A typical service will include ritual lighting of the chalice with reading, singing of hymns, prayer and spoken or silent meditation, the sermon and benediction or closing blessing. The congregation participates in the service by singing hymns, choruses, chants or rounds, sharing of joys and concerns and through the congregational response, a time following the sermon when individuals may share what the sermon has raised within them.

Joys and Concerns allow people to briefly name major positive and negative situations and events in their lives to receive the support of the congregation. The aim of the congregational reflection is neither discussion nor question-and-answer nor exhibiting what one knows. Rather it is a time of sharing brief spiritual insight or challenge. These practices are common in Unitarian Universalism but not universal.

On most Sundays, the Sermon is delivered by a visiting guest speaker. We draw inspiration from a variety of resources including St. Norbert College, University of Wisconsin–Green Bay, community groups, individuals and lay members. From time to time, a visiting Unitarian Universalist minister will lead the service.

Religious Education is offered after the “Story for All Ages” when children are dismissed to the RE classroom. Children are also welcome to remain with their family through the service, including those who might have a few wiggles and giggles.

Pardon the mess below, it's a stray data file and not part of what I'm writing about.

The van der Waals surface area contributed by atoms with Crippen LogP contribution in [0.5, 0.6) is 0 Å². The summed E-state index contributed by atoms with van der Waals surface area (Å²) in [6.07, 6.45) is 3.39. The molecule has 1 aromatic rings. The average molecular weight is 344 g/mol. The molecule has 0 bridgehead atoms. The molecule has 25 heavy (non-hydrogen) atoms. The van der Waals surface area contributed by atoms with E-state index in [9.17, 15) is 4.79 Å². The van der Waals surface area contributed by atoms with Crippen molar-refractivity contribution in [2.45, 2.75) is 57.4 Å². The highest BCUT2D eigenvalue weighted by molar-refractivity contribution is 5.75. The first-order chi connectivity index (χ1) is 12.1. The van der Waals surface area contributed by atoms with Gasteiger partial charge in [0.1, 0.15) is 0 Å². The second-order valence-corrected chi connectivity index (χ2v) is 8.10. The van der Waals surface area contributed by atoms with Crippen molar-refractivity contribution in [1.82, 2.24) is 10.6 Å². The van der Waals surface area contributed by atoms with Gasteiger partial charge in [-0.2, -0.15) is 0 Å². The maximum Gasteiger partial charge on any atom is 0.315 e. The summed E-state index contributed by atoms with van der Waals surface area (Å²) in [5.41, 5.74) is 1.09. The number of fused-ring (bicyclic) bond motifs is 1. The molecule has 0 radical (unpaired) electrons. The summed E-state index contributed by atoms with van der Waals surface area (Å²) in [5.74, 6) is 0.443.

Visitors and guests are always welcome! Our greeter will ensure you have a name-tag. After the service, visitors are invited to stay for coffee and conversation. It is an opportunity to get to know members of our Fellowship and ask questions you may have about Unitarian Universalism and this liberal religious tradition.

Elements of our Sunday morning service typically include:

  • Words of welcome
  • Announcements for the coming week
  • Lighting a flaming chalice, the symbol of our faith
  • A time for lifting up the joys and sorrows of the congregation
  • Hymns and other music, both instrumental and vocal and in a variety of styles
    • Children are encouraged to grab a musical toy instrument and play along during the first hymn
  • Prayer and meditation
  • An offering, collecting financial donations for the congregation or for justice work in the community
  • A multigenerational segment, such as a “Story for All Ages”
  • Readings—ancient or contemporary
  • A sermon
  • Response to the sermon
  • Closing blessing or benediction

From time to time, services incorporate holiday celebrations, multigenerational plays and pageants, longer musical performances and other ceremonies.